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Apologies for what may very well be a stupid question.

I'm just intrigued as to (a) will indexing improve performance (b) how will it improve performance and (c) why will it improve performance?

Also, if this does improve performance, would this be the case across the board for LINQ to SQL, LINQ to Entities, LINQ to Objects, etc, etc.

Again, if this is a really stupid question, I do apologise.

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5 Answers 5

up vote 4 down vote accepted

It will improve the performance if, and only if, your LINQ query causes an SQL statement to be executed which can make use of the index - since, when using Linq-To-Sql, your LINQ query is translated to an SQL statement (hence the name).

For example, the following query would obviously benefit from an index on the LastName column of the Customers table.

var results = from c in db.Customers
    where c.LastName == 'Smith'
    select c;
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So LINQ to Entities...little no improvement on performance? –  Ricardo Deano Aug 5 '10 at 9:33
    
If your backing store is a database, then yes - indexing can help performance. –  Winston Smith Aug 5 '10 at 9:37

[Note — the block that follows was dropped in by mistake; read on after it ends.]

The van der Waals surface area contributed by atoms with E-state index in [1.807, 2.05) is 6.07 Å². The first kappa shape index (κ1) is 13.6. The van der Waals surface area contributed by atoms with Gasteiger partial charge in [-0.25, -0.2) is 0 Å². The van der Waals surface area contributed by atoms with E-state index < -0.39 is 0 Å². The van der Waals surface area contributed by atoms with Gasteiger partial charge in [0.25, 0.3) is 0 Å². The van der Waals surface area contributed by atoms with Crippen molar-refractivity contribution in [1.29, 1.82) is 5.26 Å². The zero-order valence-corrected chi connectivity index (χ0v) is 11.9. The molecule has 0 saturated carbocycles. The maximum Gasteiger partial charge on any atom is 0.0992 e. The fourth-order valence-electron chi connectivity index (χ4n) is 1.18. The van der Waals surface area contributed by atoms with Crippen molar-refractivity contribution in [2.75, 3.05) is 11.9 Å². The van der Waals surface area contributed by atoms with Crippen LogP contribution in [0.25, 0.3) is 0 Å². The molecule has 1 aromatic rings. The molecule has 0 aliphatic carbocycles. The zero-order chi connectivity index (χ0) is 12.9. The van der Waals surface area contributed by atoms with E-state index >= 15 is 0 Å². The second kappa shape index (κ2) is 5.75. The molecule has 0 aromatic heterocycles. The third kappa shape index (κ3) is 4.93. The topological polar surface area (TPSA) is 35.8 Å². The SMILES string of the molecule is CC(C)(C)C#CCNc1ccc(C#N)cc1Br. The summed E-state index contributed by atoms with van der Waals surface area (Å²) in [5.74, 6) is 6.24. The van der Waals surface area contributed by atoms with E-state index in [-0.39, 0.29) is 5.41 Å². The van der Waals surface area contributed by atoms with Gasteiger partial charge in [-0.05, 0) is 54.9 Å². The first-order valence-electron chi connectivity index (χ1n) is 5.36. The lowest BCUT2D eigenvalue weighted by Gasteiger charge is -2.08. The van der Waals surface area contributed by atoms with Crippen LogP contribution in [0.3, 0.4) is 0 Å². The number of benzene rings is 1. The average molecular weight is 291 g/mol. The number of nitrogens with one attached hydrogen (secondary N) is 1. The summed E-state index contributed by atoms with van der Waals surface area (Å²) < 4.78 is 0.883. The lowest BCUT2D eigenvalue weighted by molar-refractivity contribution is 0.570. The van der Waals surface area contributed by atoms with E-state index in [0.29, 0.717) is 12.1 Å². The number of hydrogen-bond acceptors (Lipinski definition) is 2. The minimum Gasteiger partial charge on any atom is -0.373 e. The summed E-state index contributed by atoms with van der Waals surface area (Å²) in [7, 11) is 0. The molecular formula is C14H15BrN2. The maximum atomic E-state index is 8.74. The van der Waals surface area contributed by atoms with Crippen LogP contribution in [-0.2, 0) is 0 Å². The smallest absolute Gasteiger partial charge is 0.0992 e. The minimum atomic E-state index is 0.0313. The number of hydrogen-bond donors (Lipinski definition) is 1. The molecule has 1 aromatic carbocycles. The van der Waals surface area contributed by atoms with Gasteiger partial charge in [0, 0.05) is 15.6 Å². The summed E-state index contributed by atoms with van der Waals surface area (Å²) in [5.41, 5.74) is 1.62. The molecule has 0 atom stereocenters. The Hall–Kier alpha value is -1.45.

Excellent - thanks Winston. –  Ricardo Deano Aug 5 '10 at 9:41

Like everything SQL -- it depends.

If you have a small table it doesnt really matter (todays value for "small" is < 3000 rows).

If your query is going to return more than 30% of the rows in a table then it will probably be quicker without an index.

However if you want to select one or two particular rows from a large table then indexing some of the columns you use in the where statement (the search arguments you pass to LINQ) will speed thing up considerably.

Also if you frequntly join tables than the join predicates (the columns used in the "ON" statement for the joined to table) should be indexed. This can reduce the response time on some queries from hours to seconds.

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It could improve performance if you index correctly. LINQ just generates a SQL statment behind the scenes... if the statement makes use of your index, then it will improve performance... if it doesn't then it won't.

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In order to improve performance, indexing should be used smartly. E.g. you should index the key columns you are querying by or joining by.

http://www.sql-server-performance.com/tips/optimizing_indexes_general_p1.aspx

Indexing would typically improve select request performance, but slightly increase insert and update times, since the index has to be re-calculated.

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LINQ to SQL generate a SQL statement, you can see this statement in different utilities like Linq pad. When you query will run in SQL Server the indexes will definitely improve performance.

  • will indexing improve performanc - Yes.
  • how will it improve performance - Read about Indexes.
  • why will it improve performance?- I really don't have answer of this question.

Also, if this does improve performance, would this be the case across the board for LINQ to SQL, LINQ to Entities, LINQ to Objects, etc, etc.

Answer of this is what is the relation of SQL table with an Object?

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